The Adventure Travel Trade Association (ATTA) defines adventure tourism as involving at least two of three elements: physical activity, a connection to nature, and an immersive cultural experience. At its annual conference in October, 2014, it nominated Iceland as a country that offers significant adventure tourism opportunities.
In summer, adventures include superjeep (modified SUV or truck) tours to glaciers and volcanoes, kayaking in fjords, and snorkeling. In winter. the focus shifts to snowmobiling, cross-country skiing and ice climbing led by experienced mountain guides. Winter is also the time to see the magical Northern Lights from Iceland.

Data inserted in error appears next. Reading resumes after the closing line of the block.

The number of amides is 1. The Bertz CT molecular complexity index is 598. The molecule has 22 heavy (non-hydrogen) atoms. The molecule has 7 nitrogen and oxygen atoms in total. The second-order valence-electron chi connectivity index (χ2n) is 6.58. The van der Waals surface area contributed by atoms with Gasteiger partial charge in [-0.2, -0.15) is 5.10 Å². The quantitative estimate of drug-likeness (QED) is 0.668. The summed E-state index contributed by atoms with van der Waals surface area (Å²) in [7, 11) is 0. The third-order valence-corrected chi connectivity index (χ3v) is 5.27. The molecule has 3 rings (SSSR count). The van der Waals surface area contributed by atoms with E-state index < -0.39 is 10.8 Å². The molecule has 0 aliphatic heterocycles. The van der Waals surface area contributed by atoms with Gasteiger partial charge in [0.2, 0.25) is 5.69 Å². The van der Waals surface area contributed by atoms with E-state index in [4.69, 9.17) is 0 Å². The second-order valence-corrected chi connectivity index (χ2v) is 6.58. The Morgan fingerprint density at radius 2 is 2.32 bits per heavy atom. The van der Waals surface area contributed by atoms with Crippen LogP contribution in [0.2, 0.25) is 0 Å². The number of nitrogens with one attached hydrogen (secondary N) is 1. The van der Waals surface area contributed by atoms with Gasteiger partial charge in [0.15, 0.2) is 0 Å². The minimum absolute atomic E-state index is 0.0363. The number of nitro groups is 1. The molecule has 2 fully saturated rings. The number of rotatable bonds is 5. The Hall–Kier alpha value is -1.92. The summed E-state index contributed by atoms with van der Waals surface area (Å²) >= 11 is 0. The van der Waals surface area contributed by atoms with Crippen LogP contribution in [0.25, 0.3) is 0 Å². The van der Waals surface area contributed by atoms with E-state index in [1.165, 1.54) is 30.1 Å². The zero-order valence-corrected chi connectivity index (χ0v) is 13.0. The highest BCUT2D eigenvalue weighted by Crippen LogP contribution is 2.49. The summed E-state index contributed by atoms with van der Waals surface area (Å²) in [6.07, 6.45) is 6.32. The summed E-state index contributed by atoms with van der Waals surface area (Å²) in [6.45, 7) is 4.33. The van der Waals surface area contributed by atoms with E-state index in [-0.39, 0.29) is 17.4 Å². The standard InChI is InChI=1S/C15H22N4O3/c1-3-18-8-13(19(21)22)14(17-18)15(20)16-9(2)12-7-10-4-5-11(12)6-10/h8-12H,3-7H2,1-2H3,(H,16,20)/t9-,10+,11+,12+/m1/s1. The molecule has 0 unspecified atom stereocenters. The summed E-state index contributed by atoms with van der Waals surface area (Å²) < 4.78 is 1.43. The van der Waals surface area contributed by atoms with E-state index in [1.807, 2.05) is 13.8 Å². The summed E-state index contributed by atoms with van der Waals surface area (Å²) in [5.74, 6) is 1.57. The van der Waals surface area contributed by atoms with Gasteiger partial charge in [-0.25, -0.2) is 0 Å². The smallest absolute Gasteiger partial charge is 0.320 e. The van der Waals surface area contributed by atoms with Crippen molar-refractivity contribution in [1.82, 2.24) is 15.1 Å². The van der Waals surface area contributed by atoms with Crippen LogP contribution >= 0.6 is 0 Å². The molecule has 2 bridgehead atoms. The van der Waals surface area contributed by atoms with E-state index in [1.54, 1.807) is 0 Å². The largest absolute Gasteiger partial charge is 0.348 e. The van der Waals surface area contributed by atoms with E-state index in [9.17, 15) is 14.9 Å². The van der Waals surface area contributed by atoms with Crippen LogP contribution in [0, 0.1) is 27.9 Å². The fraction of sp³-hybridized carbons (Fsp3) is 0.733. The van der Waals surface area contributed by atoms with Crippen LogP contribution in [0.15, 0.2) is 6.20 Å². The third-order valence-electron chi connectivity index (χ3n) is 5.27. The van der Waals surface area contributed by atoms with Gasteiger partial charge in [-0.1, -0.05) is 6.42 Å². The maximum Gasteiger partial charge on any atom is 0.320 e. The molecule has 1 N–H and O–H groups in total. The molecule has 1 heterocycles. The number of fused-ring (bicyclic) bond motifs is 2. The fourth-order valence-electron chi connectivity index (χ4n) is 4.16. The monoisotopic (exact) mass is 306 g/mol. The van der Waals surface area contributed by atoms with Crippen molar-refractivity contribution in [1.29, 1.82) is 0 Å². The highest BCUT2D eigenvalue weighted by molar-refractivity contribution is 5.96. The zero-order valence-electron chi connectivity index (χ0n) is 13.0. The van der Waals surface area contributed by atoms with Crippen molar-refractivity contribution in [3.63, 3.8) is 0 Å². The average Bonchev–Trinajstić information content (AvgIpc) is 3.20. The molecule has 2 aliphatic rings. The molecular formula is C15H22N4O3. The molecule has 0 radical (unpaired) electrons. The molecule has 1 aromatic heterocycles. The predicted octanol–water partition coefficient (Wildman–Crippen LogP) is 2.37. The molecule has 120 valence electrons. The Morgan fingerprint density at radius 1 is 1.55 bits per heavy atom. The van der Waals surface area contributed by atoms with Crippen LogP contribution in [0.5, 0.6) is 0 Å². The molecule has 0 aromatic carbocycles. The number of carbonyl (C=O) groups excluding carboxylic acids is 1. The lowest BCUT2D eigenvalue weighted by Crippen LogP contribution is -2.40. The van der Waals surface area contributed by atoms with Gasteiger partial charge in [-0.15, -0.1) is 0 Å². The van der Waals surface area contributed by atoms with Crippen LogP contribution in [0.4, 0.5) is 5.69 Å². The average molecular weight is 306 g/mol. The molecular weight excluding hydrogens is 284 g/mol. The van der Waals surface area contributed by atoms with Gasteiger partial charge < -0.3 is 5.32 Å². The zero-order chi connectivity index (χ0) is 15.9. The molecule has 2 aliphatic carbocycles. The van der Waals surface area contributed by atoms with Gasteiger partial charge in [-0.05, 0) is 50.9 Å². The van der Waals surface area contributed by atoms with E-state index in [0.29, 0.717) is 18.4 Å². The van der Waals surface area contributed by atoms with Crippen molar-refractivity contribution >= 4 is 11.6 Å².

Perhaps the most intense adventure experience is dry suit diving using a volcanic vent to access the waters below the ice. One popular spot for this is the inland canyon called Nesgia, 30 miles south of the Arctic circle where the North American and Eurasian continental plates meet. Here, the translucent blue water lets divers see the fractured rock walls of the fjord adorned with algae that sways back and forth in the current.
Adventure tourism promotes a bond between travelers and local residents, which increases the splendor of Iceland’s superb natural beauty.
Hiking One Of Iceland’s Many Glaciers
Source and photos: Brisbane Courier Mail